How does this incongruity make you feel? Some consider the idea of a desirable, collectable, important classic car having its engine stripped out and replaced with an electric motor as progress; others as sacrilege. Some see classic cars as art and as inappropriate to modify as the Mona Lisa. Others view them as more akin to architecture: beautiful but functional and in need of occasional rewiring and replumbing to suit the expectations of modern users. As one collector told me, you wouldn’t live in a fine Georgian house and still throw your sewage out the window.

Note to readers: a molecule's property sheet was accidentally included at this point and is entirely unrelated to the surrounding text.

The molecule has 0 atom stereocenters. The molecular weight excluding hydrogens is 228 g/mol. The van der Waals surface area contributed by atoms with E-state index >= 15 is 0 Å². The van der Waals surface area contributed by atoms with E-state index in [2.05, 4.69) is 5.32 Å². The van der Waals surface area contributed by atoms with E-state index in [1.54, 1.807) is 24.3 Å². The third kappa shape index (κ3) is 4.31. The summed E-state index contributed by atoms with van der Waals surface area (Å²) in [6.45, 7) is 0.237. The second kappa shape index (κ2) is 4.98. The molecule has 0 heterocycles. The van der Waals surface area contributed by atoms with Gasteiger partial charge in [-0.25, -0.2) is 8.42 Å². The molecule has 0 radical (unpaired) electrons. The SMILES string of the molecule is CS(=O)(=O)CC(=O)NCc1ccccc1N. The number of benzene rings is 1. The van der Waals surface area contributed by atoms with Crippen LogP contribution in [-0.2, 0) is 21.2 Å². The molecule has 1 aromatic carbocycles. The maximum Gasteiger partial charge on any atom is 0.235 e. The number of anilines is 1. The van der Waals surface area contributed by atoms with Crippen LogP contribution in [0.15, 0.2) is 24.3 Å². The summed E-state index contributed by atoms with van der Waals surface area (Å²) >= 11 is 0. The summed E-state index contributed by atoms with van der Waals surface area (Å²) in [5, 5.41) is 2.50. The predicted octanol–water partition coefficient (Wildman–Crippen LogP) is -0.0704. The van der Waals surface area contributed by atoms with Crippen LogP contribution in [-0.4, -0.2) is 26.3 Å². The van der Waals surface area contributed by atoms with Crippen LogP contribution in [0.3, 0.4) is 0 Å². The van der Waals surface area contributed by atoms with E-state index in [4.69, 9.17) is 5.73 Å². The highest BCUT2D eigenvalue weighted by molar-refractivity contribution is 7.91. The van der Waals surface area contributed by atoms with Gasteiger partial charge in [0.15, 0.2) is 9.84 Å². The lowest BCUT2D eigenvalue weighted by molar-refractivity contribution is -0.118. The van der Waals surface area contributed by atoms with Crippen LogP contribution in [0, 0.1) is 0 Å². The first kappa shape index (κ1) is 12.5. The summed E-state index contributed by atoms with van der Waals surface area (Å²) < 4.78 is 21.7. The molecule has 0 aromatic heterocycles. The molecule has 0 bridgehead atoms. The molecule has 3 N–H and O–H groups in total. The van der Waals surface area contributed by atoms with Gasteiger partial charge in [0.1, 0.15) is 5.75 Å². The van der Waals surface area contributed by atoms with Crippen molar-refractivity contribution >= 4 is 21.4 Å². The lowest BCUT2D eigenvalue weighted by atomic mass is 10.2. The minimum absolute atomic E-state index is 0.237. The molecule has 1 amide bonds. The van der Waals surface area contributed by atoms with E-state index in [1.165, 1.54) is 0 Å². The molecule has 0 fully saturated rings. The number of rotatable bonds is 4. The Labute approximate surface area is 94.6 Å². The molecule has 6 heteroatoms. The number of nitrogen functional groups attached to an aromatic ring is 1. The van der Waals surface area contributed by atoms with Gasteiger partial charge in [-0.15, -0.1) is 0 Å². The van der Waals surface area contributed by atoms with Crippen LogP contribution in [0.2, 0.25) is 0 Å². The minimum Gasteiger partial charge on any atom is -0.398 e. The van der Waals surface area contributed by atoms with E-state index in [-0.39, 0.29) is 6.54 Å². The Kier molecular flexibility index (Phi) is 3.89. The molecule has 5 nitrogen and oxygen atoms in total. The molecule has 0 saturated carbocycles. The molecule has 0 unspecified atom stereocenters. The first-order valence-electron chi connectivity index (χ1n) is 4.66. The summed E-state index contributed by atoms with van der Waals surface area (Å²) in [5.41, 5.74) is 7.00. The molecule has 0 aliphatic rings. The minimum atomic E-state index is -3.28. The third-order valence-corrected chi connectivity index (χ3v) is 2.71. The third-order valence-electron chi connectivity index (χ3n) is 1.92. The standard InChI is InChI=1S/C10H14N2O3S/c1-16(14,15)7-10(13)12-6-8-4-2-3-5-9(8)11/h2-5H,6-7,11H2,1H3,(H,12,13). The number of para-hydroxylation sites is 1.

The debate engendered by models like this Everrati 911 (above) is polarizing the classic-car world. Every social-media post featuring one attracts a slew of critics grousing, perhaps not unreasonably, that the engine is the heart of the automobile and that its removal diminishes the car’s appeal—not to mention depletes the remaining stock of a significant, historic model. One classic-car-world figure Robb Report spoke to said he wouldn’t buy an electric vehicle until forced to by legislation. Another said he wished companies in the vein of Everrati, producing electric classics, would just leave old cars alone.